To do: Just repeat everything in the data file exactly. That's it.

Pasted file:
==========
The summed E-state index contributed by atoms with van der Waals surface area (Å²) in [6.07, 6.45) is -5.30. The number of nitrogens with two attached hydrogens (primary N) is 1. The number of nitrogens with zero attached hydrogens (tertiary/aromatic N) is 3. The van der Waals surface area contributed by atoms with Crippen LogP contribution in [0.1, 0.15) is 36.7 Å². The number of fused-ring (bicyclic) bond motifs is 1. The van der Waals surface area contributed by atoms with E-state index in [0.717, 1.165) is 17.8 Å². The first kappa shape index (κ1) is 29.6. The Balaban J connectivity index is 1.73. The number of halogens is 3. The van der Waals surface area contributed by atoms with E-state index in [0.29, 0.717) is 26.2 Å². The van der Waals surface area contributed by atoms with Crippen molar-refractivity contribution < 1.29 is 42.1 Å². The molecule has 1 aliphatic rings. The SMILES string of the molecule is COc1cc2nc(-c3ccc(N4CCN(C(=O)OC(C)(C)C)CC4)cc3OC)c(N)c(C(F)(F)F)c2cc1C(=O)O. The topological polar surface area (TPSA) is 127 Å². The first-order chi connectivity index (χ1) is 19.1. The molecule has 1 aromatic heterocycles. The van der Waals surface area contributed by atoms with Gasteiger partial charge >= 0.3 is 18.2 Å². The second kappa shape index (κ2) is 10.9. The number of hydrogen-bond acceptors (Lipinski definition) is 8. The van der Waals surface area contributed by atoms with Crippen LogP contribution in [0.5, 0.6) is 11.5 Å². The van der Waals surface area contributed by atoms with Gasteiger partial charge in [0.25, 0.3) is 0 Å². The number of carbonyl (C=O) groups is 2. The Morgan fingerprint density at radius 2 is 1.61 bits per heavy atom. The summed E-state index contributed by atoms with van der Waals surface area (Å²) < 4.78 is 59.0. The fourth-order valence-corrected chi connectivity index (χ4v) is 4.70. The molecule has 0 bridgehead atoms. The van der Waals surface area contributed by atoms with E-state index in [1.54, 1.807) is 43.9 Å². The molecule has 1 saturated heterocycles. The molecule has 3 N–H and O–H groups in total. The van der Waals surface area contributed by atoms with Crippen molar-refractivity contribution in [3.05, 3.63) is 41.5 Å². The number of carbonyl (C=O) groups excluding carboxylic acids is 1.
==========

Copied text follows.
The summed E-state index contributed by atoms with van der Waals surface area (Å²) in [6.07, 6.45) is -5.30. The number of nitrogens with two attached hydrogens (primary N) is 1. The number of nitrogens with zero attached hydrogens (tertiary/aromatic N) is 3. The van der Waals surface area contributed by atoms with Crippen LogP contribution in [0.1, 0.15) is 36.7 Å². The number of fused-ring (bicyclic) bond motifs is 1. The van der Waals surface area contributed by atoms with E-state index in [0.717, 1.165) is 17.8 Å². The first kappa shape index (κ1) is 29.6. The Balaban J connectivity index is 1.73. The number of halogens is 3. The van der Waals surface area contributed by atoms with E-state index in [0.29, 0.717) is 26.2 Å². The van der Waals surface area contributed by atoms with Crippen molar-refractivity contribution < 1.29 is 42.1 Å². The molecule has 1 aliphatic rings. The SMILES string of the molecule is COc1cc2nc(-c3ccc(N4CCN(C(=O)OC(C)(C)C)CC4)cc3OC)c(N)c(C(F)(F)F)c2cc1C(=O)O. The topological polar surface area (TPSA) is 127 Å². The first-order chi connectivity index (χ1) is 19.1. The molecule has 1 aromatic heterocycles. The van der Waals surface area contributed by atoms with Gasteiger partial charge >= 0.3 is 18.2 Å². The second kappa shape index (κ2) is 10.9. The number of hydrogen-bond acceptors (Lipinski definition) is 8. The van der Waals surface area contributed by atoms with Crippen LogP contribution in [0.5, 0.6) is 11.5 Å². The van der Waals surface area contributed by atoms with Gasteiger partial charge in [0.25, 0.3) is 0 Å². The number of carbonyl (C=O) groups is 2. The Morgan fingerprint density at radius 2 is 1.61 bits per heavy atom. The summed E-state index contributed by atoms with van der Waals surface area (Å²) < 4.78 is 59.0. The fourth-order valence-corrected chi connectivity index (χ4v) is 4.70. The molecule has 0 bridgehead atoms. The van der Waals surface area contributed by atoms with E-state index in [1.54, 1.807) is 43.9 Å². The molecule has 1 saturated heterocycles. The molecule has 3 N–H and O–H groups in total. The van der Waals surface area contributed by atoms with Crippen molar-refractivity contribution in [3.05, 3.63) is 41.5 Å². The number of carbonyl (C=O) groups excluding carboxylic acids is 1.